Thirty years ago, the prejudice was against the ignorant, shiftless, and thriftless black; now it is against the thrifty and industrious, the refined and the cultured—against those who, in a word, come into competition with the middle-class white. (160)
This quote comes from an African American attorney and continues Litwack's exploration of the African American community. As mentioned previously, African Americans developed their own communities, which allowed many to become business owners. By owning their own businesses and meeting the needs of the large African American community, some of these business owners became middle class. Being middle class may have solved some of their financial issues, but it made the white South uncomfortable that some African Americans were becoming their financial equals, or even their financial betters.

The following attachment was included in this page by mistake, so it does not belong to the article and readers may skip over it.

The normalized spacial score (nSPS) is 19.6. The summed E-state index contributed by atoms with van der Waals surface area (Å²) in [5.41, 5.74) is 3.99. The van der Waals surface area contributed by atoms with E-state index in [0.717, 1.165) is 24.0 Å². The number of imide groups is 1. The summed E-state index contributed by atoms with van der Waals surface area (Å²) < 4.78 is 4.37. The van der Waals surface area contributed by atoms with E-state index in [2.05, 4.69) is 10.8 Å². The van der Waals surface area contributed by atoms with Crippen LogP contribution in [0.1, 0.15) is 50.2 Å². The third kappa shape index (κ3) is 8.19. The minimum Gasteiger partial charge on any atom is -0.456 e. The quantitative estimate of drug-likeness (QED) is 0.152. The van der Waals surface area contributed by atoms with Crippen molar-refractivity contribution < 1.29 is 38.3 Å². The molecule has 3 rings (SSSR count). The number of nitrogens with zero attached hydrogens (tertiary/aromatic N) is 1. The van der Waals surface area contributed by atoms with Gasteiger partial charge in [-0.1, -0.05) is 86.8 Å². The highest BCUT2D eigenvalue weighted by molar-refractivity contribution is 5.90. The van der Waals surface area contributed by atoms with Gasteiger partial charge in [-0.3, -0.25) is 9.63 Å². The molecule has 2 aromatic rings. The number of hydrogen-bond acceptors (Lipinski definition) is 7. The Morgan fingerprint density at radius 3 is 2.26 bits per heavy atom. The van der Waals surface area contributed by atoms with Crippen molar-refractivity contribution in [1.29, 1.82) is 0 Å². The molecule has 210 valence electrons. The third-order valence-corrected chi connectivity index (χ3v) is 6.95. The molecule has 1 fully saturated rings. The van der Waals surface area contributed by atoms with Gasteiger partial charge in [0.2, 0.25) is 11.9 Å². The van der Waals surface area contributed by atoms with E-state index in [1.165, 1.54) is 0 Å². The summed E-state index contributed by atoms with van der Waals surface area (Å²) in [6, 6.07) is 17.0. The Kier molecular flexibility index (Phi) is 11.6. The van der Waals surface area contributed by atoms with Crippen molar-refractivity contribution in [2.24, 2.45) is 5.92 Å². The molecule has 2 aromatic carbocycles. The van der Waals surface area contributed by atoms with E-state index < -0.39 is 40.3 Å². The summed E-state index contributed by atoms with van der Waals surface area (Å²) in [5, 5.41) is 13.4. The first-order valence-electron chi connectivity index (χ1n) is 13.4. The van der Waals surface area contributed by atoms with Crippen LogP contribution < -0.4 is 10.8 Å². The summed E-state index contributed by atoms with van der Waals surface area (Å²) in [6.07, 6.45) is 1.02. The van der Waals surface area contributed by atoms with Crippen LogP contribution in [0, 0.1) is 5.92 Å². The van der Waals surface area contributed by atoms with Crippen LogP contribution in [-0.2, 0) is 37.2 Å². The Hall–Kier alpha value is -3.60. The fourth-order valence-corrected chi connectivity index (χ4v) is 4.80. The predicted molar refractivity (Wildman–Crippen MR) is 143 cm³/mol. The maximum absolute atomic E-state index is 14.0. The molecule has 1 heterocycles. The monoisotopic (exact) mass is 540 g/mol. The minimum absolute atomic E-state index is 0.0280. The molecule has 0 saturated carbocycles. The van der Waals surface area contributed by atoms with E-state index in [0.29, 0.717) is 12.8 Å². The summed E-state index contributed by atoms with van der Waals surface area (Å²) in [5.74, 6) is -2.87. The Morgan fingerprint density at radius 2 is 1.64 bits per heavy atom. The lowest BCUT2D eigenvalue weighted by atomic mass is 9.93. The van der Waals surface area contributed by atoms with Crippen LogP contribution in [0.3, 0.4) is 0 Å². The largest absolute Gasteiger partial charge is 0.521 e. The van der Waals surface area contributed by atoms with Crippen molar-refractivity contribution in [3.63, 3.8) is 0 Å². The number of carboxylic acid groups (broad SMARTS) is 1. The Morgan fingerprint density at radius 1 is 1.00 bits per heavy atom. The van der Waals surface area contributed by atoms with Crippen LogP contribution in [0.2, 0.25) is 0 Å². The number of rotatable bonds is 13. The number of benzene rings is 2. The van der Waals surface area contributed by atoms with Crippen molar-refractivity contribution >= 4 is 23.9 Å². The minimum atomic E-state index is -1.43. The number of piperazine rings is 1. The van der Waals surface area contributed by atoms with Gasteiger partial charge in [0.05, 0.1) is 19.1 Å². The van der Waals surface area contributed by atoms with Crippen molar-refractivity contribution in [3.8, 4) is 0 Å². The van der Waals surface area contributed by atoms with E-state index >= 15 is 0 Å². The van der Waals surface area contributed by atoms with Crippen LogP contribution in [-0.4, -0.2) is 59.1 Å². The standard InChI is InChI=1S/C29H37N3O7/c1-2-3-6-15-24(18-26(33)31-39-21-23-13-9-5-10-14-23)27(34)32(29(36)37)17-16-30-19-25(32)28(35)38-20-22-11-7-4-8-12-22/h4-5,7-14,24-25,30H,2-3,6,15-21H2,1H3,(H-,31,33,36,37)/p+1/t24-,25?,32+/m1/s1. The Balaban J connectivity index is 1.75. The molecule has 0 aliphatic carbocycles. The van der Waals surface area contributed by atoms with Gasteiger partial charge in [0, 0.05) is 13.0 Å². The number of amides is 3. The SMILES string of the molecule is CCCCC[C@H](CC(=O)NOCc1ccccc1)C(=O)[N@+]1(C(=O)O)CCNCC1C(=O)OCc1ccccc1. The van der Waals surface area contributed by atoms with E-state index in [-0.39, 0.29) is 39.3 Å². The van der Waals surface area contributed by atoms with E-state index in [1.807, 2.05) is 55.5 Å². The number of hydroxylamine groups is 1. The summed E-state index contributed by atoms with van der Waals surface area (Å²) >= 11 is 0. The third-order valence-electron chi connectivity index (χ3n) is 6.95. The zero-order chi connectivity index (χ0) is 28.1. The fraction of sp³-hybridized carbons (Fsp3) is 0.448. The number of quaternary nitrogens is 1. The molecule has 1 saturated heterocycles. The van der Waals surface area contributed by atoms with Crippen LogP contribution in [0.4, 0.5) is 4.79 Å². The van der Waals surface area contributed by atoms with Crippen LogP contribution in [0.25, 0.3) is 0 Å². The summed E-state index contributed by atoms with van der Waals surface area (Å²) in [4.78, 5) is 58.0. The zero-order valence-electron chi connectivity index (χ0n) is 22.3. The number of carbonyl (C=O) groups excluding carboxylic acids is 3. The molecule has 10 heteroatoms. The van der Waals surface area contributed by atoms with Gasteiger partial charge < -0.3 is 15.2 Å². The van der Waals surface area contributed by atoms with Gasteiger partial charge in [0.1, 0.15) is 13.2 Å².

The first part of the quote focuses on the experience of African Americans under slavery. White slaveowners created numerous stereotypes of the "lazy" slave who refused to work or was too incompetent to understand their position. These ideas were deeply influenced by racism.
The attorney also continues the theme of the generation gap. Under slavery, the stereotype of African Americans focused on being lazy, but with the growth of an African American middle class, the new fear among the white South was that African Americans were becoming too wealthy and refined. For the white South, having African Americans be a financial equal was a disturbing prospect because it undermined the racial hierarchy. The racial hierarchy was still predicated upon African American inferiority, so middle class African Americans weakened this structure.
Exploring these three quotes highlights the crux of Litwack's text: that is, the many ways African Americans suffered under Jim Crow, despite developing their own communities and increasingly entering the middle class. This ultimately made many African Americans move North during the Great Migration in an attempt to find better lives.